Controlling weight is a constant balancing act. The key is finding a healthy balance that includes eating enough to fuel daily activity and exercise while not taking in more calories than needed.
Some things affect your ability to feel hunger and satiety signals, including hormones, stress, lack of sleep, and certain medications like antidepressants and steroids.
Eat More Fruits and Vegetables
We all know that eating more fruits and vegetables is important to our health. These colourful foods add flavour and variety to our meals and pack a nutritional punch with vitamins, minerals and fibre.
Having a high intake of vegetables and fruit is associated with reduced risk of heart disease, stroke and some cancers. But getting enough isn’t easy for many adults.
Aim for 5 servings a day, including 1 cup of vegetables and 2 cups of fruit. If you find this challenging, try mixing things up and exploring new recipes. Try adding some of your favourite fruits to a smoothie, or putting your veggies in soups or curries. Frozen and canned vegetables are also a good option, but make sure they don’t have added sugar or syrup and avoid high-fat sauces and dressings. Aim to eat mostly whole fruits and vegetables, rather than juices or dried fruit, as these will have more fibre. Remember, a single serve of vegetables is about 75g and a serve of fruit is about 150g.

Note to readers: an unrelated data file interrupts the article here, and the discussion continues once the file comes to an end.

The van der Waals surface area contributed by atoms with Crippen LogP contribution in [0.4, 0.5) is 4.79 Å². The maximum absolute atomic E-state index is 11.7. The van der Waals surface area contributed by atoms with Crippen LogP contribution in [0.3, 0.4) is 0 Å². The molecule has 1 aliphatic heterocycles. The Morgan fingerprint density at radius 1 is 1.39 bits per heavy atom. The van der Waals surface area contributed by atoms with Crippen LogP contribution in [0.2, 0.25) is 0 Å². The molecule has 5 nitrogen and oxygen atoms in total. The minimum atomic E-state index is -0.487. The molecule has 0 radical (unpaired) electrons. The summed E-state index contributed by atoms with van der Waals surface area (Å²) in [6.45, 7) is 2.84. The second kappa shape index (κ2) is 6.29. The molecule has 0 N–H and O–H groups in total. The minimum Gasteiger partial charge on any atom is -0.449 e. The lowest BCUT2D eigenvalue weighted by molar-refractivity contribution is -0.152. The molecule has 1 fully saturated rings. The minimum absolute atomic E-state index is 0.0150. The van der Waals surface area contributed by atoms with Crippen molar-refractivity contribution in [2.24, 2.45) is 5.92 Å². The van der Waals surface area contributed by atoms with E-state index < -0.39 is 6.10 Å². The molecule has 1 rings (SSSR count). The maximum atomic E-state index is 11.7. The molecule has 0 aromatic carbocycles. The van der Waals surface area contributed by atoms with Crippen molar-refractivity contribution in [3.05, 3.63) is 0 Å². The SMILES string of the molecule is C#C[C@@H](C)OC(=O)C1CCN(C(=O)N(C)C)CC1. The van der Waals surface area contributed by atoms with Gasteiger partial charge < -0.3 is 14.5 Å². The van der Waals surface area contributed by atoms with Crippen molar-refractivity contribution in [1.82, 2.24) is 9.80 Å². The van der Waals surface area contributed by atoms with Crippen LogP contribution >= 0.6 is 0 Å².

Eat More Healthy Fats
Healthy fats provide vitamins, minerals and other nutrients that are essential to good health, explains Taylor. They include olive oil, avocados, whole milk and cream, fatty fish like sardines and salmon and some nuts like walnuts. Unhealthy fats promote obesity, inflammation and a variety of negative health outcomes, including heart disease and type 2 diabetes. They include processed and fried meats, vegetable oils such as canola, cottonseed and sunflower, butter, lard and suet. Each gram of fat provides 9 calories, so be mindful of the amount you eat. A handful of walnuts, for example, contains more calories than an apple.
Limit Foods with Added Sugars
Sugars occur naturally in some foods, such as fruits and some dairy products, but they can also be added to a variety of processed foods to add flavour. Processed sugars are high in kilojoules and are often combined with unhealthy fats, which contribute to obesity and other health issues such as heart disease.
The body breaks down carbohydrates, including sugars, into glucose for energy. However, too much added sugar can make it difficult to meet nutrient needs and may increase the risk of weight gain.
Many scientific organizations, including the World Health Organization and the American Heart Association, recommend limiting added sugars to less than 10% of calories. The Nutrition Facts label on food packages can help you find lower-sugar options.